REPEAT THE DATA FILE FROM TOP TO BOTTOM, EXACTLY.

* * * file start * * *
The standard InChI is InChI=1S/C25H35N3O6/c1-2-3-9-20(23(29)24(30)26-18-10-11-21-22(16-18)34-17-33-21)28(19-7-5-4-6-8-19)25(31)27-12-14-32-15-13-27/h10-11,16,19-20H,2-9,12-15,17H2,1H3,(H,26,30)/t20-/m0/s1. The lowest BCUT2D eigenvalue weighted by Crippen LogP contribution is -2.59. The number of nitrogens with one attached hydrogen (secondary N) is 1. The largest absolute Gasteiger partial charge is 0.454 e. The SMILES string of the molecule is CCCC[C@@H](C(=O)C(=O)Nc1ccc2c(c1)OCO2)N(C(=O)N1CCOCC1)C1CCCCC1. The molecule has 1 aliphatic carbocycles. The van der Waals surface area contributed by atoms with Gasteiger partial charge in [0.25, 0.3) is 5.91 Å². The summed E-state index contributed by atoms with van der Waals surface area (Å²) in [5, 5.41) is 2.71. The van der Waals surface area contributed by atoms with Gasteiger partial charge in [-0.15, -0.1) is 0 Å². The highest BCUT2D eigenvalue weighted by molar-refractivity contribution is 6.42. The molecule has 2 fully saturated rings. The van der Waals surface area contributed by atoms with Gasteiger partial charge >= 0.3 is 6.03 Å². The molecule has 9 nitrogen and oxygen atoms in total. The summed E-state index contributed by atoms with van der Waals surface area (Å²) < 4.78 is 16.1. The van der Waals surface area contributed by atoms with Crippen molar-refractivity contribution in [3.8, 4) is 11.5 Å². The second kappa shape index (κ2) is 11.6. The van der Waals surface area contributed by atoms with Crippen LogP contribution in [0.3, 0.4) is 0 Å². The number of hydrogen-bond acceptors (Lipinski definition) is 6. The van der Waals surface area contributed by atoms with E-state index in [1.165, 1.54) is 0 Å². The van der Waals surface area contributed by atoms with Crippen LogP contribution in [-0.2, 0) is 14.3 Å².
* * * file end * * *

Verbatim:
The standard InChI is InChI=1S/C25H35N3O6/c1-2-3-9-20(23(29)24(30)26-18-10-11-21-22(16-18)34-17-33-21)28(19-7-5-4-6-8-19)25(31)27-12-14-32-15-13-27/h10-11,16,19-20H,2-9,12-15,17H2,1H3,(H,26,30)/t20-/m0/s1. The lowest BCUT2D eigenvalue weighted by Crippen LogP contribution is -2.59. The number of nitrogens with one attached hydrogen (secondary N) is 1. The largest absolute Gasteiger partial charge is 0.454 e. The SMILES string of the molecule is CCCC[C@@H](C(=O)C(=O)Nc1ccc2c(c1)OCO2)N(C(=O)N1CCOCC1)C1CCCCC1. The molecule has 1 aliphatic carbocycles. The van der Waals surface area contributed by atoms with Gasteiger partial charge in [0.25, 0.3) is 5.91 Å². The summed E-state index contributed by atoms with van der Waals surface area (Å²) in [5, 5.41) is 2.71. The van der Waals surface area contributed by atoms with Gasteiger partial charge in [-0.15, -0.1) is 0 Å². The highest BCUT2D eigenvalue weighted by molar-refractivity contribution is 6.42. The molecule has 2 fully saturated rings. The van der Waals surface area contributed by atoms with Gasteiger partial charge >= 0.3 is 6.03 Å². The molecule has 9 nitrogen and oxygen atoms in total. The summed E-state index contributed by atoms with van der Waals surface area (Å²) < 4.78 is 16.1. The van der Waals surface area contributed by atoms with Crippen molar-refractivity contribution in [3.8, 4) is 11.5 Å². The second kappa shape index (κ2) is 11.6. The van der Waals surface area contributed by atoms with Crippen LogP contribution in [0.3, 0.4) is 0 Å². The number of hydrogen-bond acceptors (Lipinski definition) is 6. The van der Waals surface area contributed by atoms with E-state index in [1.165, 1.54) is 0 Å². The van der Waals surface area contributed by atoms with Crippen LogP contribution in [-0.2, 0) is 14.3 Å².